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Combining satellite telemetry and remotely sensed environmental data to provide predictions of whale occurrence in the California Current System to reduce human impacts
Despite the end of commercial whaling, many whale populations have been slow to increase in number, and one of the reasons for this is continued human-induced mortality. Human impacts including collisions with vessels, entanglement in fishing gear and exposure to underwater noise are major sources of disturbance, injury and mortality to large whales.
In 2007 there were four blue whales (Balaenoptera musculus) killed by ship strikes off California, the highest number recorded for any year (NOAA/NMFS/SWR Stranding Database, 2012). In 2004-2008 there were 18 observed entanglements of humpback whales (Megaptera novaeangliae), in fishing gear off California, Oregon and Washington1. Above: Humpback whale in Monterey Bay. Photograph by Helen Bailey.
There is an urgent need for better information on the occurrence and movements of large whale species to help inform policy-making for protection of these species. To help meet this need, the WhaleWatch team is developing habitat-based models and near real-time predictions of the probability of whale occurrence to help inform how human activities can be limited to times and areas of lower risk to whales.
We are analyzing the satellite-derived tracks of blue, fin (Balaenoptera physalus), humpback, and gray whales (Eschrichtius robustus) in the California Current System collected by Bruce Mate (Oregon State University). These locations have been integrated with remotely sensed environmental data and used to develop habitat-based models of the probability of whale occurrence, density, and behavior by Helen Bailey (University of Maryland Center for Environmental Science), and Daniel Palacios, Elliott Hazen, Steven Bograd and Karin Forney (NOAA/NMFS Southwest Fisheries Science Center).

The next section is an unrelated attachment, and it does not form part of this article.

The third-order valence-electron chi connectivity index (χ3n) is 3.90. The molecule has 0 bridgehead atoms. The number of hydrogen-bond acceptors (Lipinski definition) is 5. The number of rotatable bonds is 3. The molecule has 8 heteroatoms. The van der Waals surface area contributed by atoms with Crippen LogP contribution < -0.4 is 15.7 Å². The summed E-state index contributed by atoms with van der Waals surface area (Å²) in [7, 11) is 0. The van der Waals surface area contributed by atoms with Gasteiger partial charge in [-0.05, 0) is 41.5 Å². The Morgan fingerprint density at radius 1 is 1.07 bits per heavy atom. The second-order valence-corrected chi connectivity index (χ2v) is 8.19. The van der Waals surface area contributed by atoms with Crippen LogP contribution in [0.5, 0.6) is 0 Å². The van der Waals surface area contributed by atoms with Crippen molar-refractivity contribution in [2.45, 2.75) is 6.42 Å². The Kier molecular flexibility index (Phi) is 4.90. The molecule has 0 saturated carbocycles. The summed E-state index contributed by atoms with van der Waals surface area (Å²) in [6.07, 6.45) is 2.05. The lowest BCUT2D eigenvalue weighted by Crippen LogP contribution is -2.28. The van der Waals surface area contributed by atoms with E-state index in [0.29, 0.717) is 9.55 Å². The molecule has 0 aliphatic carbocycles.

These products are allowing large whale hotspots to be identified, and provide a near real-time tool for determining occurrence and risk to whales using a similar approach to the TurtleWatch tool by Evan Howell (NOAA/NMFS Pacific Islands Fisheries Science Center). Managers and marine users will be able to use our tool to identify hotspots, and also the time or location at which there would be the lowest probability of whale occurrence, and ultimately the lowest risk to whales. Above: Blue whale off California being tagged by Bruce Mate’s team at Oregon State University
Our partner in this project is the NOAA/NMFS Southwest Regional Office (SWR). A priority issue for the Protected Resources Division of SWR is to reduce the number of ship strikes and entanglements in fishing gear for large whales.
The whale prediction maps and tool will be transitioned to the NOAA/NMFS SWR so that it can be used for marine spatial planning, informing management decisions, and the development of policies or regulations for protecting high-use areas.
It will also be made available on the NOAA website so that other marine users and stakeholders can use it to assess and reduce the risk of impact to Federally protected whale species. Right: Map of blue whale tracks color-coded by year they were satellite tagged. Image by Daniel Palacios.
Movement and habitat modeling
University of Maryland Center for Environmental Science
Marine Mammal Biologist
Funding Support for WhaleWatch project
Funding was provided under the interagency NASA, USGS, National Park Service, US Fish and Wildlife Service, Smithsonian Institution Climate and Biological Response program, Grant Number NNX11AP71G.
NASA Applied Sciences Program
Funding Support for Tagging
1 Carretta, J.V., K.A. Forney, E. Oleson, K. Martien, M.M. Muto, M.S. Lowry, J. Barlow, J. Baker, B. Hanson, D. Lynch, L. Carswell, R.L. Brownell, J. Robbins, D.K. Mattila, K. Ralls & M.C. Hill. 2011. U.S. Pacific marine mammal stock assessments: 2010. U.S. Department of Commerce, NOAA Technical Memorandum NOAA-TM-NMFS-SWFSC-476. 352 pp.